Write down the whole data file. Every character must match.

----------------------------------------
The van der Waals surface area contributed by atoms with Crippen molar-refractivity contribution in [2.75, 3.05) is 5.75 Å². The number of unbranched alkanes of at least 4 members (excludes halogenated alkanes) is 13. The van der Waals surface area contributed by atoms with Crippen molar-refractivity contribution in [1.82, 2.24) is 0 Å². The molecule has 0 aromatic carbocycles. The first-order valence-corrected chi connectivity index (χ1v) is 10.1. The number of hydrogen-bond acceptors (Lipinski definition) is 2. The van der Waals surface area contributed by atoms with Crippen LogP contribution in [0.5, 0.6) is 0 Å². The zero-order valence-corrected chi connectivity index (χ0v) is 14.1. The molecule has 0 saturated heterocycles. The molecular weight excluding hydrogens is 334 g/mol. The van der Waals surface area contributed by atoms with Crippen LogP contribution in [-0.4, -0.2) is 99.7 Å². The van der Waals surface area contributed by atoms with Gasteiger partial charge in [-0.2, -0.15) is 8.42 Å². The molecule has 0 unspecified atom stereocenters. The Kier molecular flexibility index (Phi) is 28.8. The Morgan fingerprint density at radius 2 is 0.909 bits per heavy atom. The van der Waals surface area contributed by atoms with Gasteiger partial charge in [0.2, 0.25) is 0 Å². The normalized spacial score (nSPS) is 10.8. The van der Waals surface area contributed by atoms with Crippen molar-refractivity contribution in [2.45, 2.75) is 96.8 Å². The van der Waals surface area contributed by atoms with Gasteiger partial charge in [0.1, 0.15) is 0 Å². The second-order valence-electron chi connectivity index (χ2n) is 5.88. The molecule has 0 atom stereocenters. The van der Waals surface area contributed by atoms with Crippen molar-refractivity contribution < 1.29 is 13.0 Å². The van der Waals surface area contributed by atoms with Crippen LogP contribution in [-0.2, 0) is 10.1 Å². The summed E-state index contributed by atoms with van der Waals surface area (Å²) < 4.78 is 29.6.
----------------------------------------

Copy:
The van der Waals surface area contributed by atoms with Crippen molar-refractivity contribution in [2.75, 3.05) is 5.75 Å². The number of unbranched alkanes of at least 4 members (excludes halogenated alkanes) is 13. The van der Waals surface area contributed by atoms with Crippen molar-refractivity contribution in [1.82, 2.24) is 0 Å². The molecule has 0 aromatic carbocycles. The first-order valence-corrected chi connectivity index (χ1v) is 10.1. The number of hydrogen-bond acceptors (Lipinski definition) is 2. The van der Waals surface area contributed by atoms with Crippen LogP contribution in [0.5, 0.6) is 0 Å². The zero-order valence-corrected chi connectivity index (χ0v) is 14.1. The molecule has 0 saturated heterocycles. The molecular weight excluding hydrogens is 334 g/mol. The van der Waals surface area contributed by atoms with Crippen LogP contribution in [-0.4, -0.2) is 99.7 Å². The van der Waals surface area contributed by atoms with Gasteiger partial charge in [-0.2, -0.15) is 8.42 Å². The molecule has 0 unspecified atom stereocenters. The Kier molecular flexibility index (Phi) is 28.8. The Morgan fingerprint density at radius 2 is 0.909 bits per heavy atom. The van der Waals surface area contributed by atoms with Gasteiger partial charge in [0.2, 0.25) is 0 Å². The normalized spacial score (nSPS) is 10.8. The van der Waals surface area contributed by atoms with Crippen molar-refractivity contribution in [2.45, 2.75) is 96.8 Å². The van der Waals surface area contributed by atoms with Gasteiger partial charge in [0.1, 0.15) is 0 Å². The second-order valence-electron chi connectivity index (χ2n) is 5.88. The molecule has 0 atom stereocenters. The van der Waals surface area contributed by atoms with Crippen molar-refractivity contribution < 1.29 is 13.0 Å². The van der Waals surface area contributed by atoms with Crippen LogP contribution in [-0.2, 0) is 10.1 Å². The summed E-state index contributed by atoms with van der Waals surface area (Å²) < 4.78 is 29.6.